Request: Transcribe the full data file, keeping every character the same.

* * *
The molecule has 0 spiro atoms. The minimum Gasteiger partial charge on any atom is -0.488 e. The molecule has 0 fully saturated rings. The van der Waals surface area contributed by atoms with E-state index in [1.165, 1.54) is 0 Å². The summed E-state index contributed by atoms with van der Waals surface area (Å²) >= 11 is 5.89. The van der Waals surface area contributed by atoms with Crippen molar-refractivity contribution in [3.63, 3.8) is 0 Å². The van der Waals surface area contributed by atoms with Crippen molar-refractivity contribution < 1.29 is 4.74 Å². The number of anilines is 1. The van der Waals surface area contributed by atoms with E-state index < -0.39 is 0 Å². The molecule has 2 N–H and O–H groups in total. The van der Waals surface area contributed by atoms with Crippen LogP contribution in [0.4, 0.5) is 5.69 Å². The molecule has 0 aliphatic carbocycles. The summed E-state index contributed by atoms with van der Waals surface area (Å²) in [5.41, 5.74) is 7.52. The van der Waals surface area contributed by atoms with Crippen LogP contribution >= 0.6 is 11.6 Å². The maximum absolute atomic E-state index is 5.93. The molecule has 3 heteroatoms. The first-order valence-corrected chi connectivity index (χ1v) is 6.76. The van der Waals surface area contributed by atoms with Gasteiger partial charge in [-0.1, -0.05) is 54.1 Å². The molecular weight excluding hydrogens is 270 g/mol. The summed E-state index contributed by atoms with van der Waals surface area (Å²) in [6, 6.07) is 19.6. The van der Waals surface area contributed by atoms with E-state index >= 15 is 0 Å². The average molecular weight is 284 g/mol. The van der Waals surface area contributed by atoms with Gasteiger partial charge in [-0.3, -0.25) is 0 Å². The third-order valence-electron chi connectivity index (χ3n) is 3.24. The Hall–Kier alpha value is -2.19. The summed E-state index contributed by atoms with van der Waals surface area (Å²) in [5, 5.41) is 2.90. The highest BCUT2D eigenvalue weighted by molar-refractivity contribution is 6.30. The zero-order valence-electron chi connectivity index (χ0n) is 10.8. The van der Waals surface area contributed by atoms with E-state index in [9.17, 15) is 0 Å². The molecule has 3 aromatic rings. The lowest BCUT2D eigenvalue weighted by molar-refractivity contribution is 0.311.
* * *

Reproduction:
The molecule has 0 spiro atoms. The minimum Gasteiger partial charge on any atom is -0.488 e. The molecule has 0 fully saturated rings. The van der Waals surface area contributed by atoms with E-state index in [1.165, 1.54) is 0 Å². The summed E-state index contributed by atoms with van der Waals surface area (Å²) >= 11 is 5.89. The van der Waals surface area contributed by atoms with Crippen molar-refractivity contribution in [3.63, 3.8) is 0 Å². The van der Waals surface area contributed by atoms with Crippen molar-refractivity contribution < 1.29 is 4.74 Å². The number of anilines is 1. The van der Waals surface area contributed by atoms with E-state index < -0.39 is 0 Å². The molecule has 2 N–H and O–H groups in total. The van der Waals surface area contributed by atoms with Crippen LogP contribution in [0.4, 0.5) is 5.69 Å². The molecule has 0 aliphatic carbocycles. The summed E-state index contributed by atoms with van der Waals surface area (Å²) in [5.41, 5.74) is 7.52. The van der Waals surface area contributed by atoms with Crippen LogP contribution >= 0.6 is 11.6 Å². The maximum absolute atomic E-state index is 5.93. The molecule has 3 heteroatoms. The first-order valence-corrected chi connectivity index (χ1v) is 6.76. The van der Waals surface area contributed by atoms with Gasteiger partial charge in [-0.1, -0.05) is 54.1 Å². The molecular weight excluding hydrogens is 270 g/mol. The summed E-state index contributed by atoms with van der Waals surface area (Å²) in [6, 6.07) is 19.6. The van der Waals surface area contributed by atoms with E-state index >= 15 is 0 Å². The average molecular weight is 284 g/mol. The van der Waals surface area contributed by atoms with Gasteiger partial charge in [-0.3, -0.25) is 0 Å². The third-order valence-electron chi connectivity index (χ3n) is 3.24. The Hall–Kier alpha value is -2.19. The summed E-state index contributed by atoms with van der Waals surface area (Å²) in [5, 5.41) is 2.90. The highest BCUT2D eigenvalue weighted by molar-refractivity contribution is 6.30. The zero-order valence-electron chi connectivity index (χ0n) is 10.8. The van der Waals surface area contributed by atoms with E-state index in [9.17, 15) is 0 Å². The molecule has 3 aromatic rings. The lowest BCUT2D eigenvalue weighted by molar-refractivity contribution is 0.311.